“People will tell you a lot of things about concrete,” Browne says. “But if you can get a concrete tower up at 150m with an 8mm difference, then I think it’s fair to say [you’ve done] pretty well.”
The Frame’s steel bridge was constructed atop a podium, which featured concrete-reinforced beams to take the load off the component. Browne contends that ARP’s bridge-engineering skills contributed significantly to his team’s victorious project bid.
“One of our [advantages] was that we proposed to build the podium, and then use that podium as a temporary structure to erect the steel on top,” he explains. “This involved some temporary works, analyses of the permanent podium roof, and additional reinforcements to make sure the columns could take the weight – because the bridge itself was 800 tonnes of steel.”
The Frame’s bridge consists of steel tubes, which are connected with plates as thick as 75mm. ARP claims that there are only three rolling mills on the planet capable of producing these components.
The tubes were manufactured in China and shipped to the Emirates. Singaporean engineering firm Eversendai was appointed as the specialist sub-contractor with responsibility for their installation.
The project’s 7.6m truss, meanwhile, posed a logistical challenge for the Frame’s construction team, whose chief concern was its safe transportation from a Sharjah fabrication yard. Due to its size, the truss had to be temporarily fixed together and transported overnight before permanent welding could commence.
The first welds took around 48 hours, Browne estimates, adding the volume of welding operations alone justified the Frame’s high quality-control standards.
“The bridge is 150m in the air; we had to be certain whatever welding was done was tested,” he remarks.
“Eversendai, ARP, and Arcadis engineers were on site while every weld was tested. [These tests were conducted] before [the truss was] taken off the ground. The whole structure was then coated with intumescent paint,” Browne recounts.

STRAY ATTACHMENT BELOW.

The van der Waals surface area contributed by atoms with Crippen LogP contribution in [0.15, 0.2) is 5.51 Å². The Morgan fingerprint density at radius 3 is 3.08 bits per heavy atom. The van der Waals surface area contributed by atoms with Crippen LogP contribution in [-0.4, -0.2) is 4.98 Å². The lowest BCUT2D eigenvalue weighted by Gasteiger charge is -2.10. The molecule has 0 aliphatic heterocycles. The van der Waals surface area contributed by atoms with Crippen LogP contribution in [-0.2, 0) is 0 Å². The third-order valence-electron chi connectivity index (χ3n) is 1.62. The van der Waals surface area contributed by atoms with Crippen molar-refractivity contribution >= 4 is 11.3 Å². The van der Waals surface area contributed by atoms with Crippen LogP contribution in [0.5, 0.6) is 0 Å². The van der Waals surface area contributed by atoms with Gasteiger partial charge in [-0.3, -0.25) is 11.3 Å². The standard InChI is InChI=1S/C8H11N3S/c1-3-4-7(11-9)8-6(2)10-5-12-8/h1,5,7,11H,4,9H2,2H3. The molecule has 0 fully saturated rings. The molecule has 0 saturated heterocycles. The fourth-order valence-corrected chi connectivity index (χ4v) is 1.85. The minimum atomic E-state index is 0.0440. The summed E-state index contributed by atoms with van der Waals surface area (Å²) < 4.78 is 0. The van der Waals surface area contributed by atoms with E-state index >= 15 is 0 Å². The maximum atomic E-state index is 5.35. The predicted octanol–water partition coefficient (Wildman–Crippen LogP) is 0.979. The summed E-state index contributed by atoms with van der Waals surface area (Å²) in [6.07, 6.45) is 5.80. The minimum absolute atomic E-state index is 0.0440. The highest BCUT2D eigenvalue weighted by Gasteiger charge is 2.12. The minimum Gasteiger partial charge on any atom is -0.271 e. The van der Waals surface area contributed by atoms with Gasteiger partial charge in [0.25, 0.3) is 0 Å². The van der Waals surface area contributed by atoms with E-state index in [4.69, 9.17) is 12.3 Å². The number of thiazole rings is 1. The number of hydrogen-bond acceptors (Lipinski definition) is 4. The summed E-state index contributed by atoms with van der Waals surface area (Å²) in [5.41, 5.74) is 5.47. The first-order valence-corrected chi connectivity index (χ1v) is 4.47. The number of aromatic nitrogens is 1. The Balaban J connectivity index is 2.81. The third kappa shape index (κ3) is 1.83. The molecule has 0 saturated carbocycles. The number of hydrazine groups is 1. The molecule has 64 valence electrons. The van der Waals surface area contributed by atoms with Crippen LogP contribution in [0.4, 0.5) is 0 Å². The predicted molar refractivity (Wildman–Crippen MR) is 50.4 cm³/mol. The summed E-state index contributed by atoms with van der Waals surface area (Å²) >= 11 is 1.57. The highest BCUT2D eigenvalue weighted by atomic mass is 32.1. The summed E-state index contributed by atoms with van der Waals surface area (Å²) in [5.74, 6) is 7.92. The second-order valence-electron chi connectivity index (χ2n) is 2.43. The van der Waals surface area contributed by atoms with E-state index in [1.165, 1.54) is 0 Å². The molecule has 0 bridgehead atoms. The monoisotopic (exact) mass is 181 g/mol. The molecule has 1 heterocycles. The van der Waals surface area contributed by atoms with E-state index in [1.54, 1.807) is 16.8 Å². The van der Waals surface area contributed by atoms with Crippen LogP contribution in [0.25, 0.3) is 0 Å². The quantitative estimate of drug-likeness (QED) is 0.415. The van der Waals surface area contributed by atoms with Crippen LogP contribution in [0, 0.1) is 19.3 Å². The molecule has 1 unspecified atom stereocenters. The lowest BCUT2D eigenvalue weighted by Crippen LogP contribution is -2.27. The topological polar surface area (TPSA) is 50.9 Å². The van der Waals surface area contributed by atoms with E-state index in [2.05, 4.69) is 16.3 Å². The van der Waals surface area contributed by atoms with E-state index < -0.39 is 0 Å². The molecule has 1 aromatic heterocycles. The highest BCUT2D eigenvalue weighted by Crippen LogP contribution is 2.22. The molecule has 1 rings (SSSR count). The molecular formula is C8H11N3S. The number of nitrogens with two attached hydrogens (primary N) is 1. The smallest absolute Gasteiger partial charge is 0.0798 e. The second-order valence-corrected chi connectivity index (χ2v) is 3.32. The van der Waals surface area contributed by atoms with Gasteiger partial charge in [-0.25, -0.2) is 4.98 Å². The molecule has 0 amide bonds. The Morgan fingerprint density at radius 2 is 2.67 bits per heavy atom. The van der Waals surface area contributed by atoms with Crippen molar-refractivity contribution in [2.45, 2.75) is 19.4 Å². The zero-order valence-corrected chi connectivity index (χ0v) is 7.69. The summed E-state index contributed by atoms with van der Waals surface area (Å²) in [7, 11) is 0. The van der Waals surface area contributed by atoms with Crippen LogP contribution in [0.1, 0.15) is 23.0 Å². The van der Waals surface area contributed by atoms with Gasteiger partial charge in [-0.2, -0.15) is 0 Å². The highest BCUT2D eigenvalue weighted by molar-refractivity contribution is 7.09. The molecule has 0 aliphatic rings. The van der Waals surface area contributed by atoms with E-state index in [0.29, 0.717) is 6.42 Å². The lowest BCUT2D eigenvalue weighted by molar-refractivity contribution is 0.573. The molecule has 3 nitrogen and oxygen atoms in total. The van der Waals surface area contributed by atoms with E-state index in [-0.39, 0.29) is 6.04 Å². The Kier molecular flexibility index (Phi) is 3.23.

However, the construction team’s most pivotal moment came in October 2015 when the bridge was lifted onto the twin legs. This lift operation was meticulously planned over a period of four months.
A temporary jack-support steelwork system was anchored to the superstructure; the bridge had four anchor points at each end. The pre-lift operation involved “hanging” the bridge to ensure that the jacks and strands were operating safely.
The bridge lift took 48 hours in total, and was supplemented by a continuous monitoring survey. ARP and Eversendai worked with VSL to conduct the installation. The nail-biting job completed without incident; something that Browne attributes to effective communication between the three contractors.
For a lift of this magnitude, safety had to be the primary concern, he continues. “Because at the end of the day, we were lifting something that weighed 800 tonnes 150m into the air.”
The fact that the bridge’s jacks “are not available off the shelf” also represented a challenge for Browne and his colleagues.
“You have to plan your lifting operation well in advance to ensure that when you want to lift the bridge, the [right tools and materials are] available,” he explains.
“The other thing is that as the bridge went up, the structure actually moved. We [had allowed for] it to move by 45mm,” he adds with a smile – in reality, the structure only moved within a range of 22mm and 33mm.
Once the main lift had been completed, the team spent four days aligning the truss. Following the completion of final alignment works, it was locked into place with temporary steel braces whilst permanent welded connections were completed.
Heilig admits the lifting process required “intensive calculations”.
“Monitoring [was necessary] to make sure we’d picked the right time to lock in and start welding,” he continues, adding that handrails and other safety measures were installed prior to the lift.
Of course, the bridge will ultimately form the Frame’s viewing platform – a crucial operational component of the structure. To aid facilities management (FM) activities, ARP integrated a window-cleaning gantry. This building-management component features an extendable arm that will stretch up, over, and under the soffit of the bridge.
Heilig comments that the Frame looks “very simple when you see it now”; an effect that belies the project’s structural complexity. “However,” he continues, “it’s a team effort and we have a lot of fun here. [ARP] has a very open relationship with its clients.”
Browne concludes: “We’ve been diligent with regards the alignment of the tower, sorting out every little detail. Because after all, we’re building an iconic structure for Dubai. 20 years [from now], when driving down Sheikh Zayed Road, we’ll be able to say: ‘We built that’.”